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Data compression puts auto parts maker in fast lane

An auto parts maker has discovered that, by compressing its data stream, it not only could eliminate link capacity and latency problems, but also save more than $30,000 per year on bandwidth costs.

When the network link between O'Reilly Automotive Inc. and its data center reached its capacity limit, the company didn't buy more bandwidth, as most businesses would. Instead, O'Reilly compressed its data stream.

O'Reilly, an auto parts dealer based in Springfield, Mo., came across a low-cost network service that companies are increasingly turning to: bandwidth optimization. O'Reilly has about 1,100 retail stores, 10 distribution centers and a disaster recovery data center, which is located in Texas.

The company had been using a 12 Mbps link to transport data to the disaster recovery center, but last spring the company began to experience problems with latency. Between point of sales applications, inventory management systems, e-mail and legacy applications, the company was generating 350 million transactions a week, said Mark Garton, disaster recovery team leader at O'Reilly.

The company wanted to ensure that it would lose as little data as possible if the system ever went down, Garton said. A business partner sent O'Reilly to see network optimization vendor Expand Networks Inc.

Expand, based in Roseland, N.J., produces a series of appliances that use standards-based compression to speed the movement of data across networks.

Pedro Colaco, vice president of marketing at Expand, said that the appliances give companies between two and five times more capacity on a wide area network link. With such a drop in congestion, latency improves as well.

Last spring, O'Reilly installed Expand's Accelerator 6810 series appliance. Since then, Garton said, the company hasn't had any problems with link capacity or latency. In fact, it has been able to switch from a nearly full 12 Mbps link to a 6 Mbps link that is only at 50% capacity.

Plus, the company is saving $32,000 annually on bandwidth costs. O'Reilly is currently testing the product for further use on its main network.

Expand leads the bandwidth optimization market. It was the first company in that space in 1998, said Peter Firstbrook, a senior analyst with Stamford, Conn.-based Meta Group. But the market is still young, and a number of other vendors are now gaining a foothold, including Peribit Networks Inc., Packeteer Inc. and FatPipe Networks Inc.

Each of these companies uses a slightly different approach to optimization, Firstbrook said. For instance, Expand uses standards-based algorithms at layer 7, while Peribit uses an algorithm that was designed to identify patterns in gene sequences.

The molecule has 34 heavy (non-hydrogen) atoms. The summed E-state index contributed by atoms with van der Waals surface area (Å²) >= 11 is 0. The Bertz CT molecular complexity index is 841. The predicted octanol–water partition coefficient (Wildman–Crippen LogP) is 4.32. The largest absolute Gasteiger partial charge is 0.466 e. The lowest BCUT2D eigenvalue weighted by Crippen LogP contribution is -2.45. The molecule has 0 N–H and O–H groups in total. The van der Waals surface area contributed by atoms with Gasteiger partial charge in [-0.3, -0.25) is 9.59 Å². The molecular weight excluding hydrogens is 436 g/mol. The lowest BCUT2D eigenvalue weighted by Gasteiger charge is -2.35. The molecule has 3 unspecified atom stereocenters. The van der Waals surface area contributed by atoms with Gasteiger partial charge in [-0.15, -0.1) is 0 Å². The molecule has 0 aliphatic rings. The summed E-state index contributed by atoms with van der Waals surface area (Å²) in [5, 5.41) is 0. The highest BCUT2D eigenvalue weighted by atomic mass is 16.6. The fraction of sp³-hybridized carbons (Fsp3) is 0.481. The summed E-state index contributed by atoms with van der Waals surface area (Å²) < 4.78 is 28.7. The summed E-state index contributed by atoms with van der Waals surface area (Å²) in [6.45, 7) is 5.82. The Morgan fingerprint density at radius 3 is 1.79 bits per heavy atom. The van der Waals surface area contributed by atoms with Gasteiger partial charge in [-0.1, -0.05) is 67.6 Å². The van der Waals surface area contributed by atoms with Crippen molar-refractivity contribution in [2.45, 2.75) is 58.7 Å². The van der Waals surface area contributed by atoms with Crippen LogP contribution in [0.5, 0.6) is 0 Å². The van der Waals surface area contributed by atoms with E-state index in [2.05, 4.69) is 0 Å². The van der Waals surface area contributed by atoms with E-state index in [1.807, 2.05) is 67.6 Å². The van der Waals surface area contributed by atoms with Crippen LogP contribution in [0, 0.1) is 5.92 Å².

Dialog: Data model discussion

Chris: One thing that has us all puzzled is exactly how the ITRP concepts fit together and work with other non-ITSM concepts. There's a lot of terminology, and it seems like things overlap sometimes. For example, what is the relationship between a Configuration Item and an Asset? Also, some of what ITIL calls for is not exactly how we do business. Do all Configuration Items go through our data center change control process? What is the relationship between a Service Request and an Incident? Is a Service a Configuration Item? Is a Service Offering? Are Applications Services?

Kelly: That's why we're going to turn to one of the most important aspects of enterprise architecture: the creation of a conceptual data model.

Chris: A conceptual data model? What good is that? We're probably not going to build anything—we're going to purchase products. Sounds pretty technical.

Kelly: That's why I call it a conceptual data model, and yes, it's relevant even if you are purchasing products. There are a lot of vendors out there selling various fl avors of IT enablement and IT governance tools, and they have a lot of overlap between their products, often with slightly different terminology.

A conceptual data model is not technical—it's about clarifying the language describing our problem domain so that we understand exactly what we mean by a Configuration Item and how it might relate to a Service. And this is something you need to put together independent of the products— because it's going to be your road map that helps you determine what products you need.

Chris: Will it help me translate the vendor-speak?

Kelly: Absolutely. One vendor may have a "service catalog entry" and an "order," and another vendor may call the same two things a "template" and a "service instance" In the conceptual data model (also called a "reference model"), they are Service Offering and Service. It doesn't matter what the vendors call them, but you need to understand that any service request management solution should have both concepts. Doing the data model helps us understand our requirements better and communicate them to the vendor.

It's hard to tell which approach will work best for a company's network, Firstbrook said. Often, the answer depends on the kind of traffic on the network. To find the best approach, he said, a company should test the top vendors' products on its network to see which works best.

But these products are not for everyone. Expand charges uses based on throughput, and it costs $2,000 to compress a 128 Kpbs link. Compression of a T3 line costs $45,000.

Firstbrook said that these services often appeal most to those companies with significant bandwidth needs, as well as enterprises that do business overseas, where bandwidth provisioning can often be expensive and time-consuming.

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